I first heard about trigger warnings on tumblr. I was in the independent roleplaying community and wrote various characters from comic books, movies, and classic works of literature. Trigger warnings didn’t become something I noticed on a regular basis until last year. That was when everyone except the old geezers like myself started using them. Everyone had their triggers listed in their rules and you were supposed to include their triggers in the tags whenever you posted something. I never used trigger warnings for a long time, but then I started getting hateful anonymous messages to either use trigger warnings or else. I did that for a long time until I quit the community altogether, but that’s a story for another day.
So, what are trigger warnings? A trigger is something that can cause discomfort, a panic attack, or some other adverse feelings in someone who is a victim of a crime, a member of a minority community, or suffering from a mental illness. For example, a person who has epilepsy is triggered by flashing lights, a person who was sexually assaulted by a family member might be triggered by incest, and so on. A trigger warning basically says that this content can be found in the media that is being consumed. On tumblr, we always used the following tags: “incest tw” or “incest cw” (cw = content warning). If something was mentioned, then it would be a _________________ (insert your favorite triggering topic here) and mention.
I have nothing against content warnings, but there comes a point where they become ridiculous. For example, I remember people putting trigger warning tags on gifs because, apparently, someone out there was triggered by them. There were also people who put trigger warnings on other things that, in reality, couldn’t have triggered anyone. For example, I remember someone putting a trigger warning on their blog and including the word bees. I’m allergic to bees and I’m afraid of bees, but a picture does not send me into a full blown panic attack. If it did, then yes, I would be triggered, but I am not.
Recently, trigger warnings have made their way onto college campuses. At some institutions of higher learning, professors have to put trigger warnings on their syllabuses if a certain work of literature or art contains highly objectionable material. The same thing goes for history classes and psychology classes, I’m sure. However, how are students supposed to learn anything if they decide to abstain because a work of literature like Shakespeare’s Macbeth triggers them? How are they supposed to learn about vengeance and jealousy if they don’t read Shakespeare’s Othello? How are they supposed to have anything remotely resembling an education if all of it is censored by a professor who is deathly afraid of a backlash by the students or the university?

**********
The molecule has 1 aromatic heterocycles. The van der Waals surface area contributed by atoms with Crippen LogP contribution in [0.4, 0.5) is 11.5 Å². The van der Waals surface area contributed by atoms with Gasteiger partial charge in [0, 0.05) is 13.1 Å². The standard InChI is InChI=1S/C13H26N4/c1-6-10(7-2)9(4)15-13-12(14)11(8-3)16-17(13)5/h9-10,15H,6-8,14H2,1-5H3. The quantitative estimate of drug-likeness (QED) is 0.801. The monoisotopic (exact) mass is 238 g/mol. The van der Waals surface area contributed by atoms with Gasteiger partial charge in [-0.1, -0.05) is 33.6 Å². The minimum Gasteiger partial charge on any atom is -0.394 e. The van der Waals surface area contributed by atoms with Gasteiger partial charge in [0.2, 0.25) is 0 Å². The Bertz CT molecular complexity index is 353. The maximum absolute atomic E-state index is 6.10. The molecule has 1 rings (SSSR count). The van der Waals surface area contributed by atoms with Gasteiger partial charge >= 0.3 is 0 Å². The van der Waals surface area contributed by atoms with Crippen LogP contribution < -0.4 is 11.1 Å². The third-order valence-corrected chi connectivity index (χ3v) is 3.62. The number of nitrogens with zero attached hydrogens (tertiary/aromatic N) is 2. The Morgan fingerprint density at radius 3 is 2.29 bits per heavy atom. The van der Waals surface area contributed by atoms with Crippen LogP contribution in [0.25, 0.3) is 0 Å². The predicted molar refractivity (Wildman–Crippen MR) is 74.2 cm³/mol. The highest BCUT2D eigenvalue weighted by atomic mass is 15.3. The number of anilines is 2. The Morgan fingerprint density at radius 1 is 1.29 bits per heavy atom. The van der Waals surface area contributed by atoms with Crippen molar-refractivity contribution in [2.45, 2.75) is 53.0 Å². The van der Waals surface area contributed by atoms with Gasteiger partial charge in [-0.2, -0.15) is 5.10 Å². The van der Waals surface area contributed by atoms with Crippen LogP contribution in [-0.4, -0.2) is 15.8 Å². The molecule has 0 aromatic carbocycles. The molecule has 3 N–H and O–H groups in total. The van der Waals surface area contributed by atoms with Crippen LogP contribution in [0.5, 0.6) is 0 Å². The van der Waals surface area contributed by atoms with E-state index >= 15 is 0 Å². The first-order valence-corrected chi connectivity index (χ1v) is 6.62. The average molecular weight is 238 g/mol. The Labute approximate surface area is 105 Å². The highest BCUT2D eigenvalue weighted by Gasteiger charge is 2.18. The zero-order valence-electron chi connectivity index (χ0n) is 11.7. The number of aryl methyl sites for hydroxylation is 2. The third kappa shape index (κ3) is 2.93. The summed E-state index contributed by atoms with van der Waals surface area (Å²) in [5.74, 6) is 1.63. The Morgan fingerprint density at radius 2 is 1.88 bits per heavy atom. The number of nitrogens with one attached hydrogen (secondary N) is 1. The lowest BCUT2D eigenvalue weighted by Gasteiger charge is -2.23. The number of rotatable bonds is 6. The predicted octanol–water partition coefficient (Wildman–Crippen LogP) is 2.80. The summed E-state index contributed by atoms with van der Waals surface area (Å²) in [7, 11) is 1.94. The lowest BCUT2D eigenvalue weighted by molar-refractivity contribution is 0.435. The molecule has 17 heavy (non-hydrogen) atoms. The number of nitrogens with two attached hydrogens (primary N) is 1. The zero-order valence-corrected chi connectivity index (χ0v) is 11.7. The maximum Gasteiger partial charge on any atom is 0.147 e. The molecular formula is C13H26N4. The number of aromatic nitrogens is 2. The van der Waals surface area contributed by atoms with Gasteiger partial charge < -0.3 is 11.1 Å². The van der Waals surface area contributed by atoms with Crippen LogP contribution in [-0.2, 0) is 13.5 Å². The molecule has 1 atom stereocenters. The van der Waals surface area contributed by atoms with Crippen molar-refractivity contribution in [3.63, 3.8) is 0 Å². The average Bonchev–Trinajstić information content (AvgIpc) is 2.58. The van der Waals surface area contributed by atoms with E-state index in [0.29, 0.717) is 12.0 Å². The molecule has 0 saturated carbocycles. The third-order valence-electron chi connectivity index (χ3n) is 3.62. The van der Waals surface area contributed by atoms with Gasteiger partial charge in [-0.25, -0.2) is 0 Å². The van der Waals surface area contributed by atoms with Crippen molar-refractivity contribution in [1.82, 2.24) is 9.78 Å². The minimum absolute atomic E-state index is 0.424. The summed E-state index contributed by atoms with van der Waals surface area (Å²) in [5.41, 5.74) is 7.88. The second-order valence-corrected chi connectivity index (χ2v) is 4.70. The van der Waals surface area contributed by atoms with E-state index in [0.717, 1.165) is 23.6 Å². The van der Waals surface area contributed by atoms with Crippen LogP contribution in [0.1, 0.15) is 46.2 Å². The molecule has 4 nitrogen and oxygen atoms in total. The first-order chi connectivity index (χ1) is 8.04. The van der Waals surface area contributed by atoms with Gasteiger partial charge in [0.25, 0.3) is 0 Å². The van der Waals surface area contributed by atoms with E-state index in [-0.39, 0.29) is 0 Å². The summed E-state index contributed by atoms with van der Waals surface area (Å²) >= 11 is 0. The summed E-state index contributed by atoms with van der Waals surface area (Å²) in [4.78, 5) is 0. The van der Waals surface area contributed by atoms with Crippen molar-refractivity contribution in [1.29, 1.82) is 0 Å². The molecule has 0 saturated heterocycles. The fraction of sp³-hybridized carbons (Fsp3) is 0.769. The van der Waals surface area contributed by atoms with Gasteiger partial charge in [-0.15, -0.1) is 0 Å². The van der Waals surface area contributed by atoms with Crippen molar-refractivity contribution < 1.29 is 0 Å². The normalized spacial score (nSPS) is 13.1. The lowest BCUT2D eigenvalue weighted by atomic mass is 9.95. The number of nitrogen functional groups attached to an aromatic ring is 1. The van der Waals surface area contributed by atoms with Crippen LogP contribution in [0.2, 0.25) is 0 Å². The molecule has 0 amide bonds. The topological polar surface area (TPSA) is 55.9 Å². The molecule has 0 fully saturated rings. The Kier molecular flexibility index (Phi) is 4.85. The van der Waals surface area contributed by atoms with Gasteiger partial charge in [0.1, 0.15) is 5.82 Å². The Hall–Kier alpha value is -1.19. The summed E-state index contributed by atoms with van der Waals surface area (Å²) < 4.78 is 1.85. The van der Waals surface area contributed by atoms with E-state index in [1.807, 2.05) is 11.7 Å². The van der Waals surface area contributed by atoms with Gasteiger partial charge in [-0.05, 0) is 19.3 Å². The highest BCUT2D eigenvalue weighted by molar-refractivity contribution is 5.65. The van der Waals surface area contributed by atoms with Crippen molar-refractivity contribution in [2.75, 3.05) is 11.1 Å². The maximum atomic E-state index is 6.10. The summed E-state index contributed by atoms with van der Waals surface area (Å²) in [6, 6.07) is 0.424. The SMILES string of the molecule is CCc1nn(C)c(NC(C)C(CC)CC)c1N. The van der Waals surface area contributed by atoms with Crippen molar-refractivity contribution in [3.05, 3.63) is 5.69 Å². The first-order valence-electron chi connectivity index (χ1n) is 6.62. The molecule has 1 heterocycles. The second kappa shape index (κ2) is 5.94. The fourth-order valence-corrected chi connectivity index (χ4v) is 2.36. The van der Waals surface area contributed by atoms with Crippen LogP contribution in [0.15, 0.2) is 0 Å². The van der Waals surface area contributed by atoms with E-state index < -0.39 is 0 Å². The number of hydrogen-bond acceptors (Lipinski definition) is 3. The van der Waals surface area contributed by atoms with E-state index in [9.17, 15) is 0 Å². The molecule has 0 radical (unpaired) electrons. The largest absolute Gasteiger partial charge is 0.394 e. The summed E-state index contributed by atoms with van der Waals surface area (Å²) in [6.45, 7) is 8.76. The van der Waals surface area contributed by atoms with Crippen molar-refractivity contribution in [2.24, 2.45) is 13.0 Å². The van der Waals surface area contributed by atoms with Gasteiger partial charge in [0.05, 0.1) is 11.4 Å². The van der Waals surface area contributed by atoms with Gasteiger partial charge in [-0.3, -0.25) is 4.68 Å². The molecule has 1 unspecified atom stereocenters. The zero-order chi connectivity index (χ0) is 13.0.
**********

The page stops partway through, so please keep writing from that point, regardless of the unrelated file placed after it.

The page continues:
The reality is that they won’t. When I was in college, one of my favorite professors was an alcoholic who said nasty things about women. Many people in our class found his content objectionable. However, we had enough self-respect not to confront him directly in front of our classmates. We either went to the department chair and talked to him about it, we transferred to another Shakespeare class, or we just let it slide or skipped as many classes as we could without flunking. Of course, that wouldn’t happen today. This professor would be dragged through the mud, confronted in the classroom, videotaped making problematic statements, and then he would have to answer before the administration of the university for his opinions. And, no, he probably wouldn’t have put trigger warnings on his syllabus to warn little Suzy and Johnny that there would be all kinds of objectionable content in his class.
Trigger warnings exist because the younger generations want their college experience to be a safe space where they do not have to confront the realities of everyday life. The truth of the matter is that everyone is triggered by something every single day. We cannot censor all of the media that we consume. We cannot censor every newspaper or website because it contains materials that someone somewhere will find objectionable. That’s not how the system works, but that’s how these people would like it to work.
At the end of the day, trigger warnings are another method whereby our free speech can be controlled and censored. Instead of writing what we want, we are forced to cater to a few people far younger than ourselves. Instead of teaching the great works of literature as they are, we are told that we have to teach the Spark Notes version where all of the blood, guts, gore, and other evil behaviors are redacted. That’s not how it works and it never has. If we cannot have free discussions in our society, then we are living under a totalitarian regime pure and simple.